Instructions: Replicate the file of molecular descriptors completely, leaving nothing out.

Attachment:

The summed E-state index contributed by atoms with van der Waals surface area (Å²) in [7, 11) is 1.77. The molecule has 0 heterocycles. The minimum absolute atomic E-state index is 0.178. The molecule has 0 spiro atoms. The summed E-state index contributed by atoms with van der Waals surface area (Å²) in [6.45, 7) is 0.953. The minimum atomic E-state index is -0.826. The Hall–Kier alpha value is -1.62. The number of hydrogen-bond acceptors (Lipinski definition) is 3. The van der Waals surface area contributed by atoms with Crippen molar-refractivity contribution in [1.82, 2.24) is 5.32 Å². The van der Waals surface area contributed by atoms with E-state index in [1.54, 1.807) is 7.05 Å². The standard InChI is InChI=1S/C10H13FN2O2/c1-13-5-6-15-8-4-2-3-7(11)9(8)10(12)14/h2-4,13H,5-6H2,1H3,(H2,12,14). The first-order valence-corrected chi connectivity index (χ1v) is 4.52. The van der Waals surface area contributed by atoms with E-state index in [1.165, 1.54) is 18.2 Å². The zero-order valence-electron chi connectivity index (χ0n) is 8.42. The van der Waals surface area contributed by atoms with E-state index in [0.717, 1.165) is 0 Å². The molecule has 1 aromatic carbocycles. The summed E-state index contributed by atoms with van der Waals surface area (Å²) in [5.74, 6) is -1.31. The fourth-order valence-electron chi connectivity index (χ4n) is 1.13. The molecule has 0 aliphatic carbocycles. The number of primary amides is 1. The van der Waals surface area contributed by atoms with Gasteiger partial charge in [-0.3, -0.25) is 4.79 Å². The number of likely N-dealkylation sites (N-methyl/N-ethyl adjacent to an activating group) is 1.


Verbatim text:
The summed E-state index contributed by atoms with van der Waals surface area (Å²) in [7, 11) is 1.77. The molecule has 0 heterocycles. The minimum absolute atomic E-state index is 0.178. The molecule has 0 spiro atoms. The summed E-state index contributed by atoms with van der Waals surface area (Å²) in [6.45, 7) is 0.953. The minimum atomic E-state index is -0.826. The Hall–Kier alpha value is -1.62. The number of hydrogen-bond acceptors (Lipinski definition) is 3. The van der Waals surface area contributed by atoms with Crippen molar-refractivity contribution in [1.82, 2.24) is 5.32 Å². The van der Waals surface area contributed by atoms with E-state index in [1.54, 1.807) is 7.05 Å². The standard InChI is InChI=1S/C10H13FN2O2/c1-13-5-6-15-8-4-2-3-7(11)9(8)10(12)14/h2-4,13H,5-6H2,1H3,(H2,12,14). The first-order valence-corrected chi connectivity index (χ1v) is 4.52. The van der Waals surface area contributed by atoms with E-state index in [1.165, 1.54) is 18.2 Å². The zero-order valence-electron chi connectivity index (χ0n) is 8.42. The van der Waals surface area contributed by atoms with E-state index in [0.717, 1.165) is 0 Å². The molecule has 1 aromatic carbocycles. The summed E-state index contributed by atoms with van der Waals surface area (Å²) in [5.74, 6) is -1.31. The fourth-order valence-electron chi connectivity index (χ4n) is 1.13. The molecule has 0 aliphatic carbocycles. The number of primary amides is 1. The van der Waals surface area contributed by atoms with Gasteiger partial charge in [-0.3, -0.25) is 4.79 Å². The number of likely N-dealkylation sites (N-methyl/N-ethyl adjacent to an activating group) is 1.